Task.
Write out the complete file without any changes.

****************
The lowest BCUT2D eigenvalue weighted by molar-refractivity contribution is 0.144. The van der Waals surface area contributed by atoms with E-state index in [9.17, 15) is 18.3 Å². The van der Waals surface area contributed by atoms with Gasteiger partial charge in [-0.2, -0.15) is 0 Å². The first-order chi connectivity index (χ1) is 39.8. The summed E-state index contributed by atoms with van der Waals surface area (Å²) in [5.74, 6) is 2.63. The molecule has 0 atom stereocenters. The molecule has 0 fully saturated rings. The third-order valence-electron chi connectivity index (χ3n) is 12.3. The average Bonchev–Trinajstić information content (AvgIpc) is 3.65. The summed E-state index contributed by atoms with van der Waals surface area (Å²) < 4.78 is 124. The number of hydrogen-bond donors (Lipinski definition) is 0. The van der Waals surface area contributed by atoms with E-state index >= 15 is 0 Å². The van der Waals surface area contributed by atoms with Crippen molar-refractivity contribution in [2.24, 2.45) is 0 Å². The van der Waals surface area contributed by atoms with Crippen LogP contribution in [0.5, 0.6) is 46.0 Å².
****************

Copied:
The lowest BCUT2D eigenvalue weighted by molar-refractivity contribution is 0.144. The van der Waals surface area contributed by atoms with E-state index in [9.17, 15) is 18.3 Å². The van der Waals surface area contributed by atoms with Gasteiger partial charge in [-0.2, -0.15) is 0 Å². The first-order chi connectivity index (χ1) is 39.8. The summed E-state index contributed by atoms with van der Waals surface area (Å²) in [5.74, 6) is 2.63. The molecule has 0 atom stereocenters. The molecule has 0 fully saturated rings. The third-order valence-electron chi connectivity index (χ3n) is 12.3. The average Bonchev–Trinajstić information content (AvgIpc) is 3.65. The summed E-state index contributed by atoms with van der Waals surface area (Å²) < 4.78 is 124. The number of hydrogen-bond donors (Lipinski definition) is 0. The van der Waals surface area contributed by atoms with E-state index >= 15 is 0 Å². The van der Waals surface area contributed by atoms with Crippen molar-refractivity contribution in [2.24, 2.45) is 0 Å². The van der Waals surface area contributed by atoms with Crippen LogP contribution in [0.5, 0.6) is 46.0 Å².